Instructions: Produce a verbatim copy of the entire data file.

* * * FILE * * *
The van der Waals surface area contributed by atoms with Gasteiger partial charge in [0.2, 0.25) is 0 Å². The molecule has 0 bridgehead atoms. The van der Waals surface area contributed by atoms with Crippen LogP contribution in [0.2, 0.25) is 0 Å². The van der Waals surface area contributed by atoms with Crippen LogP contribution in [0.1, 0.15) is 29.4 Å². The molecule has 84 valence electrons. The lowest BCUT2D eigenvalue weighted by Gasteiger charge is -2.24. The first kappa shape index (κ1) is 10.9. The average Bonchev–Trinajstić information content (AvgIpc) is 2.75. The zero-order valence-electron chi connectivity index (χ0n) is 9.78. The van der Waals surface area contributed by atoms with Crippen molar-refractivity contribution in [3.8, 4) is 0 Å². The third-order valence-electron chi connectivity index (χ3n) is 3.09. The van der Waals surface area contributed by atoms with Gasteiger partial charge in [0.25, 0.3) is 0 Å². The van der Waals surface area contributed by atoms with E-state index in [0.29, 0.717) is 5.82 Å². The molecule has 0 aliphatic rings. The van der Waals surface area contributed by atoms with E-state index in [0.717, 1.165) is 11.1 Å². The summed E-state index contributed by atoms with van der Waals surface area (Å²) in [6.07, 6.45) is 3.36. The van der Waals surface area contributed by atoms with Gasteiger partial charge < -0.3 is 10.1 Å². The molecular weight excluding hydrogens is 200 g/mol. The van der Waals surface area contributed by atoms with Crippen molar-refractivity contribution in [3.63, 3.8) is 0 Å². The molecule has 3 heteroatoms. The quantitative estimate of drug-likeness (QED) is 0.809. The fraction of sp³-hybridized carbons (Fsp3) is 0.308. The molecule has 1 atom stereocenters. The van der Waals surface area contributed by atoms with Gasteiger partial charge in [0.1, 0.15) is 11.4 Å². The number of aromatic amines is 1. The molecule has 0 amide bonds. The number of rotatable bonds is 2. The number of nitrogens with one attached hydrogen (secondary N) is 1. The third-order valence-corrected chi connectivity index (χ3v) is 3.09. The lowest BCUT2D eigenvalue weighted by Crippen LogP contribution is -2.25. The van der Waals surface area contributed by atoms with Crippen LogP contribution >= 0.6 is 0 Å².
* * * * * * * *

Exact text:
The van der Waals surface area contributed by atoms with Gasteiger partial charge in [0.2, 0.25) is 0 Å². The molecule has 0 bridgehead atoms. The van der Waals surface area contributed by atoms with Crippen LogP contribution in [0.2, 0.25) is 0 Å². The van der Waals surface area contributed by atoms with Crippen LogP contribution in [0.1, 0.15) is 29.4 Å². The molecule has 84 valence electrons. The lowest BCUT2D eigenvalue weighted by Gasteiger charge is -2.24. The first kappa shape index (κ1) is 10.9. The average Bonchev–Trinajstić information content (AvgIpc) is 2.75. The zero-order valence-electron chi connectivity index (χ0n) is 9.78. The van der Waals surface area contributed by atoms with Crippen molar-refractivity contribution in [3.8, 4) is 0 Å². The third-order valence-electron chi connectivity index (χ3n) is 3.09. The van der Waals surface area contributed by atoms with Gasteiger partial charge in [0.25, 0.3) is 0 Å². The van der Waals surface area contributed by atoms with E-state index in [0.29, 0.717) is 5.82 Å². The molecule has 0 aliphatic rings. The van der Waals surface area contributed by atoms with E-state index in [0.717, 1.165) is 11.1 Å². The summed E-state index contributed by atoms with van der Waals surface area (Å²) in [6.07, 6.45) is 3.36. The van der Waals surface area contributed by atoms with Gasteiger partial charge < -0.3 is 10.1 Å². The molecular weight excluding hydrogens is 200 g/mol. The van der Waals surface area contributed by atoms with Crippen molar-refractivity contribution in [3.63, 3.8) is 0 Å². The molecule has 3 heteroatoms. The quantitative estimate of drug-likeness (QED) is 0.809. The fraction of sp³-hybridized carbons (Fsp3) is 0.308. The molecule has 1 atom stereocenters. The van der Waals surface area contributed by atoms with Gasteiger partial charge in [0.1, 0.15) is 11.4 Å². The number of aromatic amines is 1. The molecule has 0 amide bonds. The number of rotatable bonds is 2. The number of nitrogens with one attached hydrogen (secondary N) is 1. The third-order valence-corrected chi connectivity index (χ3v) is 3.09. The lowest BCUT2D eigenvalue weighted by Crippen LogP contribution is -2.25. The van der Waals surface area contributed by atoms with Crippen LogP contribution >= 0.6 is 0 Å².